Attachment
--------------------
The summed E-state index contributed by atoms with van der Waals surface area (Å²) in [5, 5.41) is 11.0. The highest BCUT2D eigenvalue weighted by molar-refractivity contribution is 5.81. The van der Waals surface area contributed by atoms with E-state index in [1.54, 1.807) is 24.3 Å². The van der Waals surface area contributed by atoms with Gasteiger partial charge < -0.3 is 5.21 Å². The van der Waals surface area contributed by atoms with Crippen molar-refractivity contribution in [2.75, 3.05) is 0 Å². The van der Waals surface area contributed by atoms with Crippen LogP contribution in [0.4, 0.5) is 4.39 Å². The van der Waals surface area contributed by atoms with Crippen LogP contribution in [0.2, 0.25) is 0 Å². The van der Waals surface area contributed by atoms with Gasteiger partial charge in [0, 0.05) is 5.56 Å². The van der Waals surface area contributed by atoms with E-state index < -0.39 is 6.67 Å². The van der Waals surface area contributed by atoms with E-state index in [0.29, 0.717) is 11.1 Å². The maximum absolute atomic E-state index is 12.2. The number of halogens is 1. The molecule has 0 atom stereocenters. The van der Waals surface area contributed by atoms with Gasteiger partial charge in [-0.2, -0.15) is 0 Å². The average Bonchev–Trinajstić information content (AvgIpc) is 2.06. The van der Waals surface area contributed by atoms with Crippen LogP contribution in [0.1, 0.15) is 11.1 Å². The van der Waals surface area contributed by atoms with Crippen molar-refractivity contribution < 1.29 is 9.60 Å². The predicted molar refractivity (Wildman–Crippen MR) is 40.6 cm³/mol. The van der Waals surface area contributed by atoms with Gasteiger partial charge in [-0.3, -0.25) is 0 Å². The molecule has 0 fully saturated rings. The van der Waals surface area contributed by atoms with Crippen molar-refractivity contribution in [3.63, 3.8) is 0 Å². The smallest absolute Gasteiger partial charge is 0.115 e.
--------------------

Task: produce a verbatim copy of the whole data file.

The summed E-state index contributed by atoms with van der Waals surface area (Å²) in [5, 5.41) is 11.0. The highest BCUT2D eigenvalue weighted by molar-refractivity contribution is 5.81. The van der Waals surface area contributed by atoms with E-state index in [1.54, 1.807) is 24.3 Å². The van der Waals surface area contributed by atoms with Gasteiger partial charge < -0.3 is 5.21 Å². The van der Waals surface area contributed by atoms with Crippen molar-refractivity contribution in [2.75, 3.05) is 0 Å². The van der Waals surface area contributed by atoms with Crippen LogP contribution in [0.4, 0.5) is 4.39 Å². The van der Waals surface area contributed by atoms with Crippen LogP contribution in [0.2, 0.25) is 0 Å². The van der Waals surface area contributed by atoms with Gasteiger partial charge in [0, 0.05) is 5.56 Å². The van der Waals surface area contributed by atoms with E-state index < -0.39 is 6.67 Å². The van der Waals surface area contributed by atoms with E-state index in [0.29, 0.717) is 11.1 Å². The maximum absolute atomic E-state index is 12.2. The number of halogens is 1. The molecule has 0 atom stereocenters. The van der Waals surface area contributed by atoms with Gasteiger partial charge in [-0.2, -0.15) is 0 Å². The average Bonchev–Trinajstić information content (AvgIpc) is 2.06. The van der Waals surface area contributed by atoms with Crippen LogP contribution in [0.1, 0.15) is 11.1 Å². The van der Waals surface area contributed by atoms with Crippen molar-refractivity contribution < 1.29 is 9.60 Å². The predicted molar refractivity (Wildman–Crippen MR) is 40.6 cm³/mol. The van der Waals surface area contributed by atoms with Gasteiger partial charge in [-0.3, -0.25) is 0 Å². The molecule has 0 fully saturated rings. The van der Waals surface area contributed by atoms with Crippen molar-refractivity contribution in [3.63, 3.8) is 0 Å². The smallest absolute Gasteiger partial charge is 0.115 e.